Grazing Increases Daily Caloric Intake and Dietary Quality

Side-by-side photos of bowl of snacks, bag of grapes

Dietary advice typically focuses on what and how much to eat. However, there is evidence that suggests frequency of eating also may affect dietary quality. “Grazing” is a common dietary pattern characterized by the continual ingestion of calories throughout the day. USDA, Economic Research Service (ERS) researchers investigated whether grazing affects total daily caloric intake and dietary quality as measured by USDA’s 2015 Healthy Eating Index (HEI-2015). The Healthy Eating Index gauges diet quality by measuring how well a person’s diet conforms with recommendations in the Dietary Guidelines for Americans.

The HEI-2015 is made up of 13 dietary components encompassing food groups such as fruit, dairy, or whole grains and dietary elements such as fatty acids, empty calories, or sodium. The Healthy Eating Index sums to a maximum score of 100, and a higher score reflects better diet quality. The score includes nine “adequacy” components (including whole fruits, vegetables, and whole grains), for which higher consumption raises scores. The score also contains four “moderation” components (including refined grains and added sugars), for which lower consumption raises scores. ERS researchers defined grazing as eating more than 3 times a day and used 2 days of U.S. adult food intake data from the National Health and Examination Survey (NHANES) from 2007-18. These data capture detailed information about the types and amounts of food consumed in 2 non-consecutive days, as well as when each food was eaten.

Using 2 days of intake for each survey respondent, the researchers controlled for individual characteristics that do not change across the 2 days, including demographic variables such as gender and unobserved food and eating preferences, such as choosing items to avoid food allergies. The researchers then were able to estimate how changes in day-to-day eating patterns, such as grazing, affect calories consumed and diet quality.

The results show grazing increased total daily caloric intake by 205 calories and increased the daily HEI score by 0.59 points. Grazing increased HEI component scores for total fruit, whole fruit, and refined grains, and decreased HEI component scores for saturated fats.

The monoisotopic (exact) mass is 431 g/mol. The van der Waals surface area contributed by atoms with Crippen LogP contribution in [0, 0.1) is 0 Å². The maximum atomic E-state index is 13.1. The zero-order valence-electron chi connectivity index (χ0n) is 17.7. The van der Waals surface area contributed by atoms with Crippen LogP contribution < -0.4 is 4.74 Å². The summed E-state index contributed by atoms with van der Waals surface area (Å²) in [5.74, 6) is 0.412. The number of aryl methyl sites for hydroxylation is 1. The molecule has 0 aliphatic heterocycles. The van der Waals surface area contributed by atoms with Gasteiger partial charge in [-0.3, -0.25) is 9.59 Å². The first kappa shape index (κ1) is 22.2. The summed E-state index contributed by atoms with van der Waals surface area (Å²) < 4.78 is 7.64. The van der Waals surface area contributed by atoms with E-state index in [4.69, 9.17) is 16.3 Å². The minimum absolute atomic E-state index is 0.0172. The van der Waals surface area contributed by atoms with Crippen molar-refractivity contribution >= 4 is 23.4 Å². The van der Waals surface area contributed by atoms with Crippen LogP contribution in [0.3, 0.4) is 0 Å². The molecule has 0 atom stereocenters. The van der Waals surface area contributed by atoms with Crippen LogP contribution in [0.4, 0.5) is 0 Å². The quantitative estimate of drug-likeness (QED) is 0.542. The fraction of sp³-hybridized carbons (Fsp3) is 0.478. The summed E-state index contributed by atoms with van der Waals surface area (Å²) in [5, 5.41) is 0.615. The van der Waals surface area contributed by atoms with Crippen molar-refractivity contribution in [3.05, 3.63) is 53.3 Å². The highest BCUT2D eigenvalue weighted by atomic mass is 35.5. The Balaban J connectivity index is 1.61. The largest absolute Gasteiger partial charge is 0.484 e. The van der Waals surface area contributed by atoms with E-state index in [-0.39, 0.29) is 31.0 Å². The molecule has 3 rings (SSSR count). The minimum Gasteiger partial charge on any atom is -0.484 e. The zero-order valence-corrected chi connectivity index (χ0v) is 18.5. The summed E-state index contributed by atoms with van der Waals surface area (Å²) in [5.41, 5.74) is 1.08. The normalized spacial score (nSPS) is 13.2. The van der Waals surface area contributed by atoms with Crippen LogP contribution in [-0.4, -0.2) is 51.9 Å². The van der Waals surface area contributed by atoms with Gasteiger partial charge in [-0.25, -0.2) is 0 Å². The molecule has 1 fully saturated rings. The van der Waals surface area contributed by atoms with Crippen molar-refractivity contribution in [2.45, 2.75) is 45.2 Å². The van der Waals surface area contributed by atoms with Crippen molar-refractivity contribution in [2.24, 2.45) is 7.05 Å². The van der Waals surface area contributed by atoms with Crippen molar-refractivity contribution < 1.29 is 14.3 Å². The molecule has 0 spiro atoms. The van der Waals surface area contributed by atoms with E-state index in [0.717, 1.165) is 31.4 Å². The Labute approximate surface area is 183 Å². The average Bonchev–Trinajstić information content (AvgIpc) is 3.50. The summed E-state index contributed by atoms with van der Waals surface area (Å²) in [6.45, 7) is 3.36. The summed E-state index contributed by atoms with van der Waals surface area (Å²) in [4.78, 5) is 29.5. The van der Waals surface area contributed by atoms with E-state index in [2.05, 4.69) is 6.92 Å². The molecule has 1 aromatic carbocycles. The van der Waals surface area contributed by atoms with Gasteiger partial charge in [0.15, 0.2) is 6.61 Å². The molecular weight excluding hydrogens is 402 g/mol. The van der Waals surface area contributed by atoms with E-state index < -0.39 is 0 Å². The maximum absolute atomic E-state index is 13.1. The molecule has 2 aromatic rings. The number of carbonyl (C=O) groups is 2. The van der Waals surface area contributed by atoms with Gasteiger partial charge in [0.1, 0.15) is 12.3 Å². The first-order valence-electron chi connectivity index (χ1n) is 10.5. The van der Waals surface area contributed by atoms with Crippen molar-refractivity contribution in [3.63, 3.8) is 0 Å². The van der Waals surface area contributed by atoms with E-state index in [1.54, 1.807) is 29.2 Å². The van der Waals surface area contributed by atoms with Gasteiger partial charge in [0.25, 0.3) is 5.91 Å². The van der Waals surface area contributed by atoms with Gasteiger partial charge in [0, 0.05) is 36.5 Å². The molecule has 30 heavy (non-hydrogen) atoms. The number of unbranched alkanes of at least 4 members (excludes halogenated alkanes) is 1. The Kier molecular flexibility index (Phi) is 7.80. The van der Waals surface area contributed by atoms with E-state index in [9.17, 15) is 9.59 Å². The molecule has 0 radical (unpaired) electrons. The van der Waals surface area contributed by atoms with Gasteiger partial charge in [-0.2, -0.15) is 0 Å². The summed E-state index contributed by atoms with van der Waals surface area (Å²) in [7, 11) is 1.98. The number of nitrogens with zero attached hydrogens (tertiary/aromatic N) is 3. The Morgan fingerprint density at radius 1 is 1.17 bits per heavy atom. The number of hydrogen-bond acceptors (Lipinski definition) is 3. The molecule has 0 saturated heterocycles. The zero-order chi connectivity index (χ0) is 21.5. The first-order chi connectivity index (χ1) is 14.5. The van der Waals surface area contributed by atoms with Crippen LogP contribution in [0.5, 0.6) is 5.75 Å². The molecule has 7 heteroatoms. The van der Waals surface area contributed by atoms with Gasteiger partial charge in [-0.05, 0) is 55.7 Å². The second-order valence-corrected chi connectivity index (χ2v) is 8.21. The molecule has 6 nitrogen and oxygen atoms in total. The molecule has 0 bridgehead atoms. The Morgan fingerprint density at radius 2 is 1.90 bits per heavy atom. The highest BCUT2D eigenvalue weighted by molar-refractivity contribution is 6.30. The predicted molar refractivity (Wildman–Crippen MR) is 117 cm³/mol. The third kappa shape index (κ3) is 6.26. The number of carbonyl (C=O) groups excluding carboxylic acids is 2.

Researchers also observed how dietary quality differed between morning and evening grazers. Individuals were defined as morning grazers if they reported more than two eating occasions between 3 a.m. and 2:59 p.m. Compared with people who did not graze at all, morning grazers increased their total daily caloric intake by 159 calories and increased the daily HEI score by 0.87 points. The HEI score rose because morning grazers ate more total fruit, whole fruit, whole grains, total dairy, seafood, and plant proteins and consumed less sodium. Individuals were defined as evening grazers if they reported more than one eating occasion between 3 p.m. and 2:59 a.m. Compared with not grazing, evening grazing increased daily caloric intake 76 calories and decreased the daily HEI score by 0.41 points. Evening grazers decreased the component scores for total fruit and whole grains, suggesting they consumed less of those foods. They also decreased their HEI score for fatty acids and saturated fats by consuming more of those two components. However, evening grazing increased HEI scores for sodium and refined grains, meaning consumption was lower for those components.

While grazing can increase daily caloric intake and dietary quality, factors such as the time of day may make a difference. Because dietary quality is dependent on the foods consumed and the nutrients in need of increasing or decreasing, it is important to understand how factors such as time of day can influence food choices.